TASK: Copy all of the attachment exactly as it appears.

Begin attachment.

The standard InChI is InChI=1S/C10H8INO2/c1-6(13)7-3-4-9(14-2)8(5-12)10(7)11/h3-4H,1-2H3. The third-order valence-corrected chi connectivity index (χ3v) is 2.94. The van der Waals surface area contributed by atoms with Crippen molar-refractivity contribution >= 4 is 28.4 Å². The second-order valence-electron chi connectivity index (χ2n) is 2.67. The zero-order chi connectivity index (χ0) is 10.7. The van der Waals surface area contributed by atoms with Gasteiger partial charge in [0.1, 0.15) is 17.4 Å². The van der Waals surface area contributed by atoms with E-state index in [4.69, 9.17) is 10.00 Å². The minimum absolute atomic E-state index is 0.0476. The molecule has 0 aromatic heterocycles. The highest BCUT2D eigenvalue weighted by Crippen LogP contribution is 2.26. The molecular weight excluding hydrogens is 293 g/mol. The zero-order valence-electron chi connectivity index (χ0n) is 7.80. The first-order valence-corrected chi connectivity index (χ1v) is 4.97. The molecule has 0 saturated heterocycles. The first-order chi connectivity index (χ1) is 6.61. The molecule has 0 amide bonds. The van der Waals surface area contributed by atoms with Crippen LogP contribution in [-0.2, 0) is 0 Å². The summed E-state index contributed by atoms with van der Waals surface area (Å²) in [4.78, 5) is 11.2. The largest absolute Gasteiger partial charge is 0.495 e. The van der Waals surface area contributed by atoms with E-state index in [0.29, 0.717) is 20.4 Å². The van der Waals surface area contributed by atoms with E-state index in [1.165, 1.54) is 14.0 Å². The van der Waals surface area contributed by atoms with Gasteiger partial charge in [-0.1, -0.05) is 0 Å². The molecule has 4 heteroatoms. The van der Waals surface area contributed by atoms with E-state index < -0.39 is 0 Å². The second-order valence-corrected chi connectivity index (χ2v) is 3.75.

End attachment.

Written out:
The standard InChI is InChI=1S/C10H8INO2/c1-6(13)7-3-4-9(14-2)8(5-12)10(7)11/h3-4H,1-2H3. The third-order valence-corrected chi connectivity index (χ3v) is 2.94. The van der Waals surface area contributed by atoms with Crippen molar-refractivity contribution >= 4 is 28.4 Å². The second-order valence-electron chi connectivity index (χ2n) is 2.67. The zero-order chi connectivity index (χ0) is 10.7. The van der Waals surface area contributed by atoms with Gasteiger partial charge in [0.1, 0.15) is 17.4 Å². The van der Waals surface area contributed by atoms with E-state index in [4.69, 9.17) is 10.00 Å². The minimum absolute atomic E-state index is 0.0476. The molecule has 0 aromatic heterocycles. The highest BCUT2D eigenvalue weighted by Crippen LogP contribution is 2.26. The molecular weight excluding hydrogens is 293 g/mol. The zero-order valence-electron chi connectivity index (χ0n) is 7.80. The first-order valence-corrected chi connectivity index (χ1v) is 4.97. The molecule has 0 saturated heterocycles. The first-order chi connectivity index (χ1) is 6.61. The molecule has 0 amide bonds. The van der Waals surface area contributed by atoms with Crippen LogP contribution in [-0.2, 0) is 0 Å². The summed E-state index contributed by atoms with van der Waals surface area (Å²) in [4.78, 5) is 11.2. The largest absolute Gasteiger partial charge is 0.495 e. The van der Waals surface area contributed by atoms with E-state index in [0.29, 0.717) is 20.4 Å². The van der Waals surface area contributed by atoms with E-state index in [1.165, 1.54) is 14.0 Å². The van der Waals surface area contributed by atoms with Gasteiger partial charge in [-0.1, -0.05) is 0 Å². The molecule has 4 heteroatoms. The van der Waals surface area contributed by atoms with E-state index < -0.39 is 0 Å². The second-order valence-corrected chi connectivity index (χ2v) is 3.75.